On this, I'd suggest that it's more likely that the Dot Com donation was "anonymous" than was the Sky City one. Because let's assume everything Dot Com alleges is true (a big assumption, and one that Banks' lawyer did a good job of calling into question). Let's say Dot Com promised $50,000. And let's say Banks told him how to split it up. And let's also say that he did thank Dot Com for his support (or, at least, promised support) afterwards. That still leaves a reasonable doubt that Banks knew Dotcom had actually in fact followed through on his promise and paid over the promised money into the campaign account. And absent that knowledge, isn't the donation still "anonymous"?
With Sky City, however, it's a bit tougher to claim that Banks didn't "know" that what was in the envelope put directly into his hand. Sure, he might argue that it could have been a cheque for $1000 or less, but ... really? Doesn't that stretch the boundary of "know" beyond the point of credibility?
What, then, of the second part of the offence - that Banks also must be shown to have known that the return was false. Well, I think the evidence from Banks' treasurer makes it clear as a matter of fact that Banks didn't read the return. Or, at least, I can't see how after that evidence you can say beyond a reasonable doubt that he did in fact read it. Does that then mean he could not possibly know that the return was false?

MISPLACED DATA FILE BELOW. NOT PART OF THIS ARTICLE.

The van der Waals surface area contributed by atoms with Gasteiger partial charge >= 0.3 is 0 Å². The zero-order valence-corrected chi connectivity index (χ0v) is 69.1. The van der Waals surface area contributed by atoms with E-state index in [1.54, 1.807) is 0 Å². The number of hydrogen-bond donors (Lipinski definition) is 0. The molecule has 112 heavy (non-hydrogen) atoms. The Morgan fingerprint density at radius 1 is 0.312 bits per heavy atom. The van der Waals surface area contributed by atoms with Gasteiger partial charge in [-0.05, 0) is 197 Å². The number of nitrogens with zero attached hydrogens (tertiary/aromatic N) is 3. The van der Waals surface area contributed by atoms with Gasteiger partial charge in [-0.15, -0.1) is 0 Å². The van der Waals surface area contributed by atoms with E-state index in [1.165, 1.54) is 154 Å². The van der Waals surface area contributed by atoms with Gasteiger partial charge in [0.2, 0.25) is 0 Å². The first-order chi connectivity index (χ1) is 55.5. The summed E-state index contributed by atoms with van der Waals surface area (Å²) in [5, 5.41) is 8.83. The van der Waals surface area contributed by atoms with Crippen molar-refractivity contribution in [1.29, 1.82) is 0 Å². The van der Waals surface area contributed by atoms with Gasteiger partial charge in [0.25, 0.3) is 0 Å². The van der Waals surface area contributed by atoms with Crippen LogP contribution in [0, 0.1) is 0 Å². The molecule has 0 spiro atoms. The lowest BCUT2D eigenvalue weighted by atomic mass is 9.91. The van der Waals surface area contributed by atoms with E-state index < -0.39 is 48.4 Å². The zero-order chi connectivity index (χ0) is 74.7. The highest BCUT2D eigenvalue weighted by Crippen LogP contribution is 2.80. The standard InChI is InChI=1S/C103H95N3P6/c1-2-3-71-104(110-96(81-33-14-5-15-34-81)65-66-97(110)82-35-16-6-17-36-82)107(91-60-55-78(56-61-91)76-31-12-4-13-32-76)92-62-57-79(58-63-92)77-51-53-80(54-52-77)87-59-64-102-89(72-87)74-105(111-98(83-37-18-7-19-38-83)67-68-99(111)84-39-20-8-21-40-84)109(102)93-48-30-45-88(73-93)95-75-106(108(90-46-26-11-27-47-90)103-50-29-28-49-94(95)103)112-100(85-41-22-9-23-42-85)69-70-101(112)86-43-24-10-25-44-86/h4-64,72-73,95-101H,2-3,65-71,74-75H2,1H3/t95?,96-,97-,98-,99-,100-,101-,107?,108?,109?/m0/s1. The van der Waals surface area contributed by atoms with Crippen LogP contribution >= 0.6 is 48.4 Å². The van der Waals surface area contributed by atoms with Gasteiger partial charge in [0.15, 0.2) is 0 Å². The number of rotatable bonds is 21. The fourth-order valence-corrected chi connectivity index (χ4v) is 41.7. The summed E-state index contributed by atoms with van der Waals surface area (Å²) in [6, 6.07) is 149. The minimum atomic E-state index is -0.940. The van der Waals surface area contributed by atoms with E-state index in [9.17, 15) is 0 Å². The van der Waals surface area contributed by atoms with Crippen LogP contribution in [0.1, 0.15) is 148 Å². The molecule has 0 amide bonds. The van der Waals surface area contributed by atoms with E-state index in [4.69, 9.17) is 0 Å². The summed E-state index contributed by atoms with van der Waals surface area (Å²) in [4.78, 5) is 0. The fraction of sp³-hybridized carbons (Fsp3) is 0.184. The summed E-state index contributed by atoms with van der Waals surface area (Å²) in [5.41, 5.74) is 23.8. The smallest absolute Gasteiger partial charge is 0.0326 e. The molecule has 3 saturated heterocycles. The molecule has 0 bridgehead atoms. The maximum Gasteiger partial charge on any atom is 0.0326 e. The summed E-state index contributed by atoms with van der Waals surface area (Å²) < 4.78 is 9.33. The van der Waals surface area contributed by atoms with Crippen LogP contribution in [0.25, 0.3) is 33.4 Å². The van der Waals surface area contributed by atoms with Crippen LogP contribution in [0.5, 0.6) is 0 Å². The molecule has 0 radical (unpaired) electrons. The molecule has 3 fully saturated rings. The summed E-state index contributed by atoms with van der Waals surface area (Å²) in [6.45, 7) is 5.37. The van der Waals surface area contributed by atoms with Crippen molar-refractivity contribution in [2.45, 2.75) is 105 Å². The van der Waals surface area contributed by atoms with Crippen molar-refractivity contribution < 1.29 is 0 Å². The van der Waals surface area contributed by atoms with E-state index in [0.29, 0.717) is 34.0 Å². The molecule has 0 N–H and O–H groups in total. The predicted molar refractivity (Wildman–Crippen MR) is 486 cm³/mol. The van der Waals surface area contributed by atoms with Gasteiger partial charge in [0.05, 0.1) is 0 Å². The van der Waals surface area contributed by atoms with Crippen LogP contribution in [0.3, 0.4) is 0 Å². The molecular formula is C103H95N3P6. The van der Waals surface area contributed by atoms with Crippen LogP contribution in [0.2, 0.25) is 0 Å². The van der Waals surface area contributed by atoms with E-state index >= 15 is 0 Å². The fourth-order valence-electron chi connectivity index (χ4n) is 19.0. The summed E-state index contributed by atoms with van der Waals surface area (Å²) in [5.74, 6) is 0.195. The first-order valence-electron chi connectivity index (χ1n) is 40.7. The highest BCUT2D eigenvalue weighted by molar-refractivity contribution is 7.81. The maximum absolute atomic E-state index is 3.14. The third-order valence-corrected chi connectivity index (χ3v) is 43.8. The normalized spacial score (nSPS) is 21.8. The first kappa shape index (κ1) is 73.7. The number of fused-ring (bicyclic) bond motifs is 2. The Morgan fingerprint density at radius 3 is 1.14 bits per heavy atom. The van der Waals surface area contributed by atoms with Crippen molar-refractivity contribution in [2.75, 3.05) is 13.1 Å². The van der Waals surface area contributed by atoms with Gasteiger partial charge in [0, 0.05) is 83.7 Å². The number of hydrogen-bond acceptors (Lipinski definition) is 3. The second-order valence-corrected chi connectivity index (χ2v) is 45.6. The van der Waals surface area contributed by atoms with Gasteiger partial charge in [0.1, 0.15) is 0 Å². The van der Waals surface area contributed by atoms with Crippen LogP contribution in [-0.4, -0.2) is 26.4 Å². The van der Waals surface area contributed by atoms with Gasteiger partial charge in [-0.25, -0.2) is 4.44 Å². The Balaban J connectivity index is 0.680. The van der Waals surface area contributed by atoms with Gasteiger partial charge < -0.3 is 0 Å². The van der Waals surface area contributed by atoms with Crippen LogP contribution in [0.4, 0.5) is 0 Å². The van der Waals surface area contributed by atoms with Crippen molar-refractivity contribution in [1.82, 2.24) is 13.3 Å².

Well, maybe not. Because what the prosecution has argued is that Banks so orchestrated his fundraising that he must have known the return would be false, whether or not he read it. And he did so by witholding information about his state of mind - the fact he "knew" the identity of some donors - from his treasurer, thereby leading his treasurer to falsely record the donations as being "anonymous". So the reading/not reading is irrelevant, rather it's the totality of Banks' behaviour that matters.